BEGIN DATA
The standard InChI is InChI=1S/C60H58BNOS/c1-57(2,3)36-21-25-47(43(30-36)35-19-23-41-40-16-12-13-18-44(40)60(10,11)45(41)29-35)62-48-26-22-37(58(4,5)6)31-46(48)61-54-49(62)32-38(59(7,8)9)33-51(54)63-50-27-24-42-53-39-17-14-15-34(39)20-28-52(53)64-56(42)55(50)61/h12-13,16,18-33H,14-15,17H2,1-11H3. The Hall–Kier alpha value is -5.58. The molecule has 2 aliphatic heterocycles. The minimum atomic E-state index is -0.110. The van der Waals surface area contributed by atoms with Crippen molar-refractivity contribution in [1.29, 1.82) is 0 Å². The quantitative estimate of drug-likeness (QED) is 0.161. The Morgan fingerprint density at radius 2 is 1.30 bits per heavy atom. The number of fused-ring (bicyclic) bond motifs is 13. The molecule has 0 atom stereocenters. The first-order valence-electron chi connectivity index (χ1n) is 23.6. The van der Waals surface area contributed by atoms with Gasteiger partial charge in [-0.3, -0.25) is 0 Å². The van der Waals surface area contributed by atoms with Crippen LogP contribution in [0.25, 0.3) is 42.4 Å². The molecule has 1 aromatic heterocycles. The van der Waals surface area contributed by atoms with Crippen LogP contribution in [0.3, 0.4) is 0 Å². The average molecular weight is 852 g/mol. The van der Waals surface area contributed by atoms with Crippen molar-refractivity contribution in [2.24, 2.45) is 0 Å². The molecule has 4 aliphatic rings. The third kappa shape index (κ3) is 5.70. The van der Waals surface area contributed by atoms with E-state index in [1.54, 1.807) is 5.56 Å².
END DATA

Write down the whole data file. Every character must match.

The standard InChI is InChI=1S/C60H58BNOS/c1-57(2,3)36-21-25-47(43(30-36)35-19-23-41-40-16-12-13-18-44(40)60(10,11)45(41)29-35)62-48-26-22-37(58(4,5)6)31-46(48)61-54-49(62)32-38(59(7,8)9)33-51(54)63-50-27-24-42-53-39-17-14-15-34(39)20-28-52(53)64-56(42)55(50)61/h12-13,16,18-33H,14-15,17H2,1-11H3. The Hall–Kier alpha value is -5.58. The molecule has 2 aliphatic heterocycles. The minimum atomic E-state index is -0.110. The van der Waals surface area contributed by atoms with Crippen molar-refractivity contribution in [1.29, 1.82) is 0 Å². The quantitative estimate of drug-likeness (QED) is 0.161. The Morgan fingerprint density at radius 2 is 1.30 bits per heavy atom. The number of fused-ring (bicyclic) bond motifs is 13. The molecule has 0 atom stereocenters. The first-order valence-electron chi connectivity index (χ1n) is 23.6. The van der Waals surface area contributed by atoms with Gasteiger partial charge in [-0.3, -0.25) is 0 Å². The van der Waals surface area contributed by atoms with Crippen LogP contribution in [0.25, 0.3) is 42.4 Å². The molecule has 1 aromatic heterocycles. The van der Waals surface area contributed by atoms with Crippen LogP contribution in [0.3, 0.4) is 0 Å². The average molecular weight is 852 g/mol. The van der Waals surface area contributed by atoms with Crippen molar-refractivity contribution in [2.24, 2.45) is 0 Å². The molecule has 4 aliphatic rings. The third kappa shape index (κ3) is 5.70. The van der Waals surface area contributed by atoms with E-state index in [1.54, 1.807) is 5.56 Å².